8:14 a.m.: You roll over to hit the snooze button one more time when you realize it's Sunday morning and the voice you heard in your dream is actually your roommate telling you to turn off the alarm. Still exhausted from running around with your new college buddies until 2 a.m. the night before, you bury your face in your pillow and ask yourself the same question you've been asking for the past several weeks of your first semester in college: Where am I going to go to church THIS morning?
If you're like most new students at Christian colleges, finding a church during your freshman year may be one of the greatest challenges you'll face. After all, you've probably never had to choose a church on your own before. Maybe you've attended the same church with your parents since the week you were born, or maybe you became a Christian in high school and went to church with some friends who invited you. No matter what your church situation was at home, going away to a new college in a new town means you'll be looking for a new church. Here are some tips to help you in your search.
Make It a Priority
Don't let that first Sunday go by without being in church. It takes about six weeks to establish a habit, good or bad. Every week you don't go, you're creating a habit: to forget about finding a church. This is especially true on a Christian college campus, where you may be tempted to think that chapel, small groups, Bible studies or Bible classes replace your need to get involved in a local church.
"Finding a church is a major struggle for college students," says Stan McKinnon, campus pastor at John Brown University in Siloam Springs, Arkansas. "Many students try to make campus ministries their church, and that's a problem."
While campus ministries are great, they can't replace the importance of the local church as your primary place to serve and worship.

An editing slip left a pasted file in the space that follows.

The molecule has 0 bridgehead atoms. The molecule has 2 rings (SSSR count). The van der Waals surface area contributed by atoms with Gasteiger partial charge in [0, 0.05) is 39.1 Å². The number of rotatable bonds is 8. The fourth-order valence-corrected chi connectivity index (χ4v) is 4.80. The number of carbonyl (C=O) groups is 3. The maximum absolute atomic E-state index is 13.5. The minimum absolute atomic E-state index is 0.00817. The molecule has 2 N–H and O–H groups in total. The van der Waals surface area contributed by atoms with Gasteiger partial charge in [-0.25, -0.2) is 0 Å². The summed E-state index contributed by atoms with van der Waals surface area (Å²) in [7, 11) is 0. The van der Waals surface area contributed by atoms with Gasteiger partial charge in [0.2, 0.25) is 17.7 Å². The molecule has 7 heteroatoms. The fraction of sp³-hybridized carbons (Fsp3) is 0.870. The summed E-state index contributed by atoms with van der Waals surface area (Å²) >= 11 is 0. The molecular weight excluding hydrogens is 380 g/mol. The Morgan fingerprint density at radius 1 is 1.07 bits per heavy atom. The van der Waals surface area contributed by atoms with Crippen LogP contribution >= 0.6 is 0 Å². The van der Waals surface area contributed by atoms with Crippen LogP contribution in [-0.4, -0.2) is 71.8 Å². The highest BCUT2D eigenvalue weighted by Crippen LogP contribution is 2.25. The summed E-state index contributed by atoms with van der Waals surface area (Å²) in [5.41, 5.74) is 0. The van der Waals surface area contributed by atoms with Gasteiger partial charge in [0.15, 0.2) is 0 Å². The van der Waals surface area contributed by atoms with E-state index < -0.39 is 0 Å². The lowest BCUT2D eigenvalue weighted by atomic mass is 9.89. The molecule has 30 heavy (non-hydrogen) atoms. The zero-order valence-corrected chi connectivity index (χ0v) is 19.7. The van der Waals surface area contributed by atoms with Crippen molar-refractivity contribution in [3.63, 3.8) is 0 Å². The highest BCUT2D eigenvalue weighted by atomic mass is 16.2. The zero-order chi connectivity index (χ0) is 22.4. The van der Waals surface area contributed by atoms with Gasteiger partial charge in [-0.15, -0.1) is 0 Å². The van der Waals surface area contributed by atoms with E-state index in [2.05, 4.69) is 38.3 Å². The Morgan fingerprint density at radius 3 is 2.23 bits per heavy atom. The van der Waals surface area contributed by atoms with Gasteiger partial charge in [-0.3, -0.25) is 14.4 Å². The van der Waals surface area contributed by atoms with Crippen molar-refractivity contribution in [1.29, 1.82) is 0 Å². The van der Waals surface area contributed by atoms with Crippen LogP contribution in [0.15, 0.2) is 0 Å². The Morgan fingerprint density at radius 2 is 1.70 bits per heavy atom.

Get Direction . . .
One of the best ways to take the stress out of finding a new church is to plan ahead. Don't wait until Sunday morning to decide which church you're going to visit—chances are, you'll end up not going at all. Instead, decide earlier in the week where you want to visit, so you'll have time to find the website or call the church office to get directions and service times. Some churches even have buses or carpool groups that will give you a ride if you call in advance. Plus, if you know where you're going to church, you'll be able to invite your new college friends to join you. They'll probably be glad someone took the initiative to find a church to visit, and you'll be more comfortable in a new church if you have a few friends with you.
As you visit, it's helpful to think about what you're looking for in a church. For example: Do you want a church where the minister goes through an entire book of the Bible over a series of weeks? Or would you be happier with a "topical sermon," where the pastor explains what the Bible says about a specific topic or issue? As for music, do you prefer guitar-driven praise songs or more traditional hymns accompanied by organ? Are you looking for a denominational or non-denominational church?
In the end, what's really important is finding a church where the Bible is considered God's infallible Word and salvation is found only through accepting Christ as your personal Lord and Savior (Romans 10: 9-10). Everything else is negotiable and a matter of personal preference.
A Place to Serve
It's tempting to visit churches and subconsciously ask yourself, "Does this church meet all my needs?" While it's important to find a church where you're refreshed and fed, it is equally important to find a church where you can serve.
Are you great with kids? Look for a church where you can get involved with the children's ministry. Are you a computer whiz? Maybe you can help the church develop a great new website. A fringe benefit: It's easier to form relationships at church if you're actively involved.
So when you ask yourself, "What can I get from this church?" also ask, "What can I give?"